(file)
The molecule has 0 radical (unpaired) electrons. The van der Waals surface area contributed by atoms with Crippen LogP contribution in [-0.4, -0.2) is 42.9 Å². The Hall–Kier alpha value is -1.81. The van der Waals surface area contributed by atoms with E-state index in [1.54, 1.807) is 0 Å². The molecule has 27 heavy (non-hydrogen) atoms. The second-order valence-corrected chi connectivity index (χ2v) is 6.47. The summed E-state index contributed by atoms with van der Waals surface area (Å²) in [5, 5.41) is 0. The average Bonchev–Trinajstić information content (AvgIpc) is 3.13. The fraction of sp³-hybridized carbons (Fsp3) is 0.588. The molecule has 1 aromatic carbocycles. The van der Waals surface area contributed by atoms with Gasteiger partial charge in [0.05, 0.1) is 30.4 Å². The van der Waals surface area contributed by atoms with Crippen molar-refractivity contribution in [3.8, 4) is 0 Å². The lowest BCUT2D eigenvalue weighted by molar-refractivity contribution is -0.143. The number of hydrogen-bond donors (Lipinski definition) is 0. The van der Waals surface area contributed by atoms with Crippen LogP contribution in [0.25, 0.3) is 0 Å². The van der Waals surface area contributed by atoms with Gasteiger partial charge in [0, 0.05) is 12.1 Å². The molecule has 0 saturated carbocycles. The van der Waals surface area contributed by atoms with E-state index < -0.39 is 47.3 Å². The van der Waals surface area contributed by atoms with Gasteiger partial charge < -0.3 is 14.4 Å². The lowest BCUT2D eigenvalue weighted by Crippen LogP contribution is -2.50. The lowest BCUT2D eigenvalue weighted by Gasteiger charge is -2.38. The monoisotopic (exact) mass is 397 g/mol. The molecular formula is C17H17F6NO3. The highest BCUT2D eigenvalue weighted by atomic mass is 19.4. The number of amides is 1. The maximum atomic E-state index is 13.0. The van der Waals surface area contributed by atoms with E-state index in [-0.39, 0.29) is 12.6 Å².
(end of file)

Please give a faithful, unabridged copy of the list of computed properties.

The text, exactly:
The molecule has 0 radical (unpaired) electrons. The van der Waals surface area contributed by atoms with Crippen LogP contribution in [-0.4, -0.2) is 42.9 Å². The Hall–Kier alpha value is -1.81. The van der Waals surface area contributed by atoms with E-state index in [1.54, 1.807) is 0 Å². The molecule has 27 heavy (non-hydrogen) atoms. The second-order valence-corrected chi connectivity index (χ2v) is 6.47. The summed E-state index contributed by atoms with van der Waals surface area (Å²) in [5, 5.41) is 0. The average Bonchev–Trinajstić information content (AvgIpc) is 3.13. The fraction of sp³-hybridized carbons (Fsp3) is 0.588. The molecule has 1 aromatic carbocycles. The van der Waals surface area contributed by atoms with Gasteiger partial charge in [0.05, 0.1) is 30.4 Å². The van der Waals surface area contributed by atoms with Crippen molar-refractivity contribution in [3.8, 4) is 0 Å². The lowest BCUT2D eigenvalue weighted by molar-refractivity contribution is -0.143. The number of hydrogen-bond donors (Lipinski definition) is 0. The van der Waals surface area contributed by atoms with Crippen LogP contribution in [0.25, 0.3) is 0 Å². The van der Waals surface area contributed by atoms with Gasteiger partial charge in [0, 0.05) is 12.1 Å². The molecule has 0 saturated carbocycles. The van der Waals surface area contributed by atoms with E-state index < -0.39 is 47.3 Å². The van der Waals surface area contributed by atoms with Gasteiger partial charge < -0.3 is 14.4 Å². The lowest BCUT2D eigenvalue weighted by Crippen LogP contribution is -2.50. The lowest BCUT2D eigenvalue weighted by Gasteiger charge is -2.38. The monoisotopic (exact) mass is 397 g/mol. The molecular formula is C17H17F6NO3. The highest BCUT2D eigenvalue weighted by atomic mass is 19.4. The number of amides is 1. The maximum atomic E-state index is 13.0. The van der Waals surface area contributed by atoms with E-state index in [-0.39, 0.29) is 12.6 Å².